Letters Section Editor: Jody W. Zylke, MD, Senior Editor.
Author Affiliations: Department of Radiology, Magee-Womens Hospital of University of Pittsburgh School of Medicine, Pittsburgh, Pennsylvania (Dr Berg; email@example.com); Radiology Consultants, Forum Health, Youngstown, Ohio (Dr Barr); and Center for Statistical Sciences, Brown University, Providence, Rhode Island (Dr Zhang).
In Reply: As Dr Fujita points out, our study showed that supplemental ultrasound screening increased the cancer detection rate. To achieve this, recall rates increased from 10.2% to 20.3% on average (16.8% with incidence screenings). While a benchmark mammography recall rate of 10% has been suggested, acceptable benchmarks for combined screening with other modalities have not been established.
We agree with Fujita that a better management strategy for sonographically detected BI-RADS 3 lesions, as well as BI-RADS 4a, is needed. In year 1, of 2637 mammogram results, 177 (6.7%) were BI-RADS 3 (including 1 cancer), as were 401 (15.2%) mammography plus ultrasound results (4 malignancies).1 In additional analyses from this study, we found that, in part due to the elevated risk of our participants, nearly 17% of sonographically BI-RADS 3 lesions underwent biopsy and 0.8% proved to be malignant. For sonographically BI-RADS 4a lesions, the biopsy rate was 82.5% with 2.8% proving to be malignant. BI-RADS 3 and BI-RADS 4a ultrasound lesions together accounted for 71.1% of biopsies in our study. Multiple similar benign-appearing masses that should be classified as BI-RADS 2, benign, were frequent among BI-RADS 3 lesions. Adding elastography, a measure of stiffness, can reduce unnecessary biopsy of sonographically BI-RADS 4a masses.2 With any screening strategy, continued monitoring of outcomes and physician education can help reduce unnecessary recall and biopsy.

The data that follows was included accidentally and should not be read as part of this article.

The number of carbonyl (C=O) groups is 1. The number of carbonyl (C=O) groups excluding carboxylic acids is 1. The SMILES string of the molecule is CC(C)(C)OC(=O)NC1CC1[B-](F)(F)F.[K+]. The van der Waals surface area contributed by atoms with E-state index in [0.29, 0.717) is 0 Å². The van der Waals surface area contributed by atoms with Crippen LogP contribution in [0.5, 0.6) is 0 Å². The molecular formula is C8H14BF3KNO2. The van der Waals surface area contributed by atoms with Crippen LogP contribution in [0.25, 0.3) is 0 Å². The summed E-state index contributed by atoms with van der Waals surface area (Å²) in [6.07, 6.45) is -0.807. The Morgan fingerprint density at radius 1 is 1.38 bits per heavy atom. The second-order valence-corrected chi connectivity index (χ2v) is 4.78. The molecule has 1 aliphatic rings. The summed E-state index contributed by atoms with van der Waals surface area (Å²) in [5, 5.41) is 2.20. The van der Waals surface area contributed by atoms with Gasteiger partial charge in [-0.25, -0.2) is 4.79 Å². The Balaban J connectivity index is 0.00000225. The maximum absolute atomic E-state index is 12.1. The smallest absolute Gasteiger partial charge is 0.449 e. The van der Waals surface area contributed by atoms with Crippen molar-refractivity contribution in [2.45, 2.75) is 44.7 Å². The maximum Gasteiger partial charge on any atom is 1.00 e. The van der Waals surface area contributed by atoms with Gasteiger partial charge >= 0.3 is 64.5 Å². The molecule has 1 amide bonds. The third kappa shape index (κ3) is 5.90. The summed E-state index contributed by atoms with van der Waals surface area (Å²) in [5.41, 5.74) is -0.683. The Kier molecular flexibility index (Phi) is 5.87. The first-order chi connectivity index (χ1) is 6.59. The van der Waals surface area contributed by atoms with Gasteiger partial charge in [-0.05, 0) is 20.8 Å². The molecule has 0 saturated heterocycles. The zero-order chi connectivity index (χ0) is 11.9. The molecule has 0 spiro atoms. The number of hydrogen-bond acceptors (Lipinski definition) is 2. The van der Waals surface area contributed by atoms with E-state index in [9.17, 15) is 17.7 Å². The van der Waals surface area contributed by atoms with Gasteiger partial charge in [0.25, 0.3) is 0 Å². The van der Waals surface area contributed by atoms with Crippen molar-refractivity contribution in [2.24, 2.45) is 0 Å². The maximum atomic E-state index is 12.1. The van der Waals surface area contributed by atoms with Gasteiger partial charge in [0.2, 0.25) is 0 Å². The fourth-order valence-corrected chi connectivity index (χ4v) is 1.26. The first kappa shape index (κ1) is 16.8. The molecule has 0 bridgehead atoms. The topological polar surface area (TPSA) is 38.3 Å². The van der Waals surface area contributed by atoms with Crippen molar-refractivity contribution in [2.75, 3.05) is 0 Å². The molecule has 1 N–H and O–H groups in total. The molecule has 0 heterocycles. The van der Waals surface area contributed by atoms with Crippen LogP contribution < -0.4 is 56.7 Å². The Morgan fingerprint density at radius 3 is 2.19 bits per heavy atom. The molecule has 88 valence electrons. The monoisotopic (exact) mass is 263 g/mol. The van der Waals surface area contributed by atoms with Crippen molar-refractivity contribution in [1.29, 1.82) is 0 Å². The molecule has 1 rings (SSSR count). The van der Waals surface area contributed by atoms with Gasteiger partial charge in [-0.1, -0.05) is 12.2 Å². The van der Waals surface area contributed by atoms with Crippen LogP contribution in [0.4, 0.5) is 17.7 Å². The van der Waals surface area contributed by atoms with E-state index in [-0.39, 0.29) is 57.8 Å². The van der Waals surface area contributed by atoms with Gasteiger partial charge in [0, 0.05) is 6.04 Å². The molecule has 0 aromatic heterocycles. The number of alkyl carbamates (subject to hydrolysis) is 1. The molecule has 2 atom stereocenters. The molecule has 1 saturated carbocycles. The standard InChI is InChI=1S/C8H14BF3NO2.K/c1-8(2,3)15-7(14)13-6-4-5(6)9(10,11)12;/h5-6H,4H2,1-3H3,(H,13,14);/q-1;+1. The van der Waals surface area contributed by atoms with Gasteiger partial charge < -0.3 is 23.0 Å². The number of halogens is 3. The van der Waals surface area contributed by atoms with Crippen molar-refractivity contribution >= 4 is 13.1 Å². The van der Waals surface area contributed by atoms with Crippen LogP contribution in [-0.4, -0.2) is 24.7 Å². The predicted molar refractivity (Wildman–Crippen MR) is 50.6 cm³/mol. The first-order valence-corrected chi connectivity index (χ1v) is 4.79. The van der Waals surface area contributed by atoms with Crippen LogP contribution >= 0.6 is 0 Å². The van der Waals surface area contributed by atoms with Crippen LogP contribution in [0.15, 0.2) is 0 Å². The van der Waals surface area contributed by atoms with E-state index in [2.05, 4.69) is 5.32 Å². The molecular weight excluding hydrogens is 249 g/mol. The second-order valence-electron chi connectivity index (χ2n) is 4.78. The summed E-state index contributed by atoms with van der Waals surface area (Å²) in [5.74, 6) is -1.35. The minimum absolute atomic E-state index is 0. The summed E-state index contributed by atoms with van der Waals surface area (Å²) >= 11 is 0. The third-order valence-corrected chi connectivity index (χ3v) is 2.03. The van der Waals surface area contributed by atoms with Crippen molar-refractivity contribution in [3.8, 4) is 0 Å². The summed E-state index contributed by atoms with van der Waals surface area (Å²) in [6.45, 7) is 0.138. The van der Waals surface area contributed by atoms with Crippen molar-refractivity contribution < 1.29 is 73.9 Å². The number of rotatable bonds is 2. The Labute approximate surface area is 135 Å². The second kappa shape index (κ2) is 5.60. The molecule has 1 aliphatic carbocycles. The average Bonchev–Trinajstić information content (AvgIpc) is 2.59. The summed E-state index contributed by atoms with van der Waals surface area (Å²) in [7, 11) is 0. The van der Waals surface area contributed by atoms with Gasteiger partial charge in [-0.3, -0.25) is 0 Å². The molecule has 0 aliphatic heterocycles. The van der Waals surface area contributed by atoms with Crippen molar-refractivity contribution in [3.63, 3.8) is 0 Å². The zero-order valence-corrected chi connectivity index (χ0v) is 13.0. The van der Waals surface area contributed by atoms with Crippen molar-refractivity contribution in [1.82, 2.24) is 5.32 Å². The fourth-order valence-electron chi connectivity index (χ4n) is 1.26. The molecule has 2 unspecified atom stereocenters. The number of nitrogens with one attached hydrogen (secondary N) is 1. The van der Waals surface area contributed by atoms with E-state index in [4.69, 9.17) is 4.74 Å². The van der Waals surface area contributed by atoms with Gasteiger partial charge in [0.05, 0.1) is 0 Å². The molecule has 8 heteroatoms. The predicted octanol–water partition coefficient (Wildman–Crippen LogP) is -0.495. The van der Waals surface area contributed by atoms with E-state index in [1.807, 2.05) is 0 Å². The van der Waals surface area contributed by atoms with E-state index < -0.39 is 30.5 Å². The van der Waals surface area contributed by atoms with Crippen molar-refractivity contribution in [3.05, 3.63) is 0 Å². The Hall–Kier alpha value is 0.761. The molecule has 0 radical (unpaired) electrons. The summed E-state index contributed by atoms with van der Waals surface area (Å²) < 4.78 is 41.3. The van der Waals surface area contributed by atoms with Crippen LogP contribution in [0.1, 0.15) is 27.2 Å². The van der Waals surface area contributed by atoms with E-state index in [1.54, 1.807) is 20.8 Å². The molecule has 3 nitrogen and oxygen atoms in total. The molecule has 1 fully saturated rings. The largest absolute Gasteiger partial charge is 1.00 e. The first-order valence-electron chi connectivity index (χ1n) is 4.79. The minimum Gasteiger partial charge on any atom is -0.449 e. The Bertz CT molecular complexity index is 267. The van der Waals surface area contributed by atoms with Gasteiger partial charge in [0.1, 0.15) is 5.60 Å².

Berg WA, Barr RG, Zhang Z. Supplementary Imaging for Breast Cancer Screening in High-Risk Women—Reply. JAMA. 2012;308(3):236. doi:10.1001/jama.2012.7549